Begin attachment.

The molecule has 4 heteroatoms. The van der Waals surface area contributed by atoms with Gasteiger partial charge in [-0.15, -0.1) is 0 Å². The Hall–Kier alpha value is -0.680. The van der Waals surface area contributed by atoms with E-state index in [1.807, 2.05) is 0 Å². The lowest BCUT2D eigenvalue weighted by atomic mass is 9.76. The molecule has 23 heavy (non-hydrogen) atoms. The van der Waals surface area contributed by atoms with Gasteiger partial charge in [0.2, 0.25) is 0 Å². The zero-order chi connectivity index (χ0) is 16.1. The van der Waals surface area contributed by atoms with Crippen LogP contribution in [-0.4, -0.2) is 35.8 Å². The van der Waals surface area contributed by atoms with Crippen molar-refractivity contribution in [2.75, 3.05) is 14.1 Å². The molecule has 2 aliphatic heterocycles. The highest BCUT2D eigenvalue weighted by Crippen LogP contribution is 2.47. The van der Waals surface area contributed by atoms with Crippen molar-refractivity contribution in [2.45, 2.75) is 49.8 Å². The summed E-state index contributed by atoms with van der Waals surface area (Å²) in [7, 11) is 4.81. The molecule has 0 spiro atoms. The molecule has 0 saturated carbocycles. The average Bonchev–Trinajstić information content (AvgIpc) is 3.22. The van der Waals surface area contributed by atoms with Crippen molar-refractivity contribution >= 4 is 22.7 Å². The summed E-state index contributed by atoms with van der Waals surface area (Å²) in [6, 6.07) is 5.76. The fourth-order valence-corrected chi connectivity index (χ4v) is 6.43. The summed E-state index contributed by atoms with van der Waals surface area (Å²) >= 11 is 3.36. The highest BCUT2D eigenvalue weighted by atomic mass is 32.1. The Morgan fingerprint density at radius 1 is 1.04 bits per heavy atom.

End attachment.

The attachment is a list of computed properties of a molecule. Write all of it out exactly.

The molecule has 4 heteroatoms. The van der Waals surface area contributed by atoms with Gasteiger partial charge in [-0.15, -0.1) is 0 Å². The Hall–Kier alpha value is -0.680. The van der Waals surface area contributed by atoms with E-state index in [1.807, 2.05) is 0 Å². The lowest BCUT2D eigenvalue weighted by atomic mass is 9.76. The molecule has 23 heavy (non-hydrogen) atoms. The van der Waals surface area contributed by atoms with Gasteiger partial charge in [0.2, 0.25) is 0 Å². The zero-order chi connectivity index (χ0) is 16.1. The van der Waals surface area contributed by atoms with Crippen LogP contribution in [-0.4, -0.2) is 35.8 Å². The van der Waals surface area contributed by atoms with Crippen molar-refractivity contribution in [2.75, 3.05) is 14.1 Å². The molecule has 2 aliphatic heterocycles. The highest BCUT2D eigenvalue weighted by Crippen LogP contribution is 2.47. The van der Waals surface area contributed by atoms with Crippen molar-refractivity contribution in [2.45, 2.75) is 49.8 Å². The summed E-state index contributed by atoms with van der Waals surface area (Å²) in [7, 11) is 4.81. The molecule has 0 spiro atoms. The molecule has 0 saturated carbocycles. The average Bonchev–Trinajstić information content (AvgIpc) is 3.22. The van der Waals surface area contributed by atoms with Crippen molar-refractivity contribution >= 4 is 22.7 Å². The summed E-state index contributed by atoms with van der Waals surface area (Å²) in [6, 6.07) is 5.76. The fourth-order valence-corrected chi connectivity index (χ4v) is 6.43. The summed E-state index contributed by atoms with van der Waals surface area (Å²) >= 11 is 3.36. The highest BCUT2D eigenvalue weighted by atomic mass is 32.1. The Morgan fingerprint density at radius 1 is 1.04 bits per heavy atom.